Dyslexia: Embracing another way of thinking

According to the International Dyslexia Association (2002), dyslexia is described as : ‘A specific learning disability that is neurobiological in origin. It is characterized by difficulties with accurate and or fluent word recognition and by poor spelling and decoding abilities. Although most would agree on this definition from a purely scientific point of view, others, will argue that dyslexia is more than just the disability.

The thing with dyslexia is that if you are dyslexic, you will be so for life. As so, there is a whole process that comes into accepting the disability as part of who you are. A task that is already difficult on its own. Living with dyslexia can lead, for some, to emotional problems such as social anxiety, low self-esteem, social exclusion or even to greater length, depression.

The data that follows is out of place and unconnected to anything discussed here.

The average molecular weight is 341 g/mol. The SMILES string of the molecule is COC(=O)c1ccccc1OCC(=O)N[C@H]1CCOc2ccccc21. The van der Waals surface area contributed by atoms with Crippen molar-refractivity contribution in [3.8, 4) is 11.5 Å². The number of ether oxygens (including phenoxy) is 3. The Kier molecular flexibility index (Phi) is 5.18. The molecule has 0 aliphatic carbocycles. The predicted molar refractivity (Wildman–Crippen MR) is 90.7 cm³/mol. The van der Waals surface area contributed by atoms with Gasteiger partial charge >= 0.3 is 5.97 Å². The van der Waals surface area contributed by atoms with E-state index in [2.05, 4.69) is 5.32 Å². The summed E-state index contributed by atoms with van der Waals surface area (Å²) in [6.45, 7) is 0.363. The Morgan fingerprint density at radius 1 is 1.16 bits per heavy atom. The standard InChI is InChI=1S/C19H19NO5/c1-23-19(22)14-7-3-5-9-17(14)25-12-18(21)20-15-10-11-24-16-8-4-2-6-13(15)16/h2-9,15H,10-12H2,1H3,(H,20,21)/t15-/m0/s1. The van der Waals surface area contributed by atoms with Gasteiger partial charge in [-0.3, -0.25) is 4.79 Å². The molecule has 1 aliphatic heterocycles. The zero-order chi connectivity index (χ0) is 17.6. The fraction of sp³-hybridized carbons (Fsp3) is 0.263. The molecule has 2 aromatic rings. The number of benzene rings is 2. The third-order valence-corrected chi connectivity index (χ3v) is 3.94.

According to Erik Erikson’s Theory of Psychosocial Development (Erikson & Erikson, 1997), during childhood every child is confronted to deal with feelings of inferiority, between situations such as success versus failure. Dyslexic children often tend to attribute their success to luck, where any typical child will attribute it to his efforts. Same goes with failure, where others will tell themselves to try harder next time, dyslexic children usually see themselves as stupid (Michael Ryan, 2004).

The danger here is that the child does not grow out of this reasoning, either because he did not get the support needed or he was never diagnosed. Because the older the child becomes the harder that image about himself is likely to change.

For instance, anxiety is one of the most frequent symptom in the adult dyslexic. Anxiety is usually caused when a situation is getting out of hands; however, for a dyslexic person, that feeling is part of their daily life. In the workplace, as a consequence, dyslexic people will favor professions with less responsibilities on purpose, afraid of not being able to face challenging situations that would cause them stress, and ultimately make them look incompetent.